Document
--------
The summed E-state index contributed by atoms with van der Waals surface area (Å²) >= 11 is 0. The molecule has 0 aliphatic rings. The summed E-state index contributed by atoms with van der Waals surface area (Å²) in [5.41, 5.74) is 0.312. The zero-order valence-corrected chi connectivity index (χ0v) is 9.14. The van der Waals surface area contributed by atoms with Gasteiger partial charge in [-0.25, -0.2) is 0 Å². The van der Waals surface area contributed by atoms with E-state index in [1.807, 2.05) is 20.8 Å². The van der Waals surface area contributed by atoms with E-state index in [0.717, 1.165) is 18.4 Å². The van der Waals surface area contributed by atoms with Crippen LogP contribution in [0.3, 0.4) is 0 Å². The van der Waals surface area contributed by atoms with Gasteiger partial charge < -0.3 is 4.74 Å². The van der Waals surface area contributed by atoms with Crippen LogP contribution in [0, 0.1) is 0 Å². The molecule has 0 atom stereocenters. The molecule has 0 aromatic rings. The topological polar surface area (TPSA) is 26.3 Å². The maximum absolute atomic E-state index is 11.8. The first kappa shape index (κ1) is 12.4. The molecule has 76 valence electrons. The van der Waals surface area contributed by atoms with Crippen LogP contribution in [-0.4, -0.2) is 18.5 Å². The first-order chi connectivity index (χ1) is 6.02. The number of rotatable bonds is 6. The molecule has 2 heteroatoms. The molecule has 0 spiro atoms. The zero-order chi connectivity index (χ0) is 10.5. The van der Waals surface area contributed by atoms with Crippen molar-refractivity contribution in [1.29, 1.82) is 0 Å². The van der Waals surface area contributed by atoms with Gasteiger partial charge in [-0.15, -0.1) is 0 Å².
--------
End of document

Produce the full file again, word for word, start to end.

The summed E-state index contributed by atoms with van der Waals surface area (Å²) >= 11 is 0. The molecule has 0 aliphatic rings. The summed E-state index contributed by atoms with van der Waals surface area (Å²) in [5.41, 5.74) is 0.312. The zero-order valence-corrected chi connectivity index (χ0v) is 9.14. The van der Waals surface area contributed by atoms with Gasteiger partial charge in [-0.25, -0.2) is 0 Å². The van der Waals surface area contributed by atoms with E-state index in [1.807, 2.05) is 20.8 Å². The van der Waals surface area contributed by atoms with E-state index in [0.717, 1.165) is 18.4 Å². The van der Waals surface area contributed by atoms with Crippen LogP contribution in [0.3, 0.4) is 0 Å². The van der Waals surface area contributed by atoms with Gasteiger partial charge < -0.3 is 4.74 Å². The van der Waals surface area contributed by atoms with Crippen LogP contribution in [0, 0.1) is 0 Å². The molecule has 0 atom stereocenters. The molecule has 0 aromatic rings. The topological polar surface area (TPSA) is 26.3 Å². The maximum absolute atomic E-state index is 11.8. The first kappa shape index (κ1) is 12.4. The molecule has 76 valence electrons. The van der Waals surface area contributed by atoms with Crippen LogP contribution in [-0.4, -0.2) is 18.5 Å². The first-order chi connectivity index (χ1) is 6.02. The number of rotatable bonds is 6. The molecule has 2 heteroatoms. The molecule has 0 spiro atoms. The zero-order chi connectivity index (χ0) is 10.5. The van der Waals surface area contributed by atoms with Crippen molar-refractivity contribution in [1.29, 1.82) is 0 Å². The van der Waals surface area contributed by atoms with Gasteiger partial charge in [-0.15, -0.1) is 0 Å².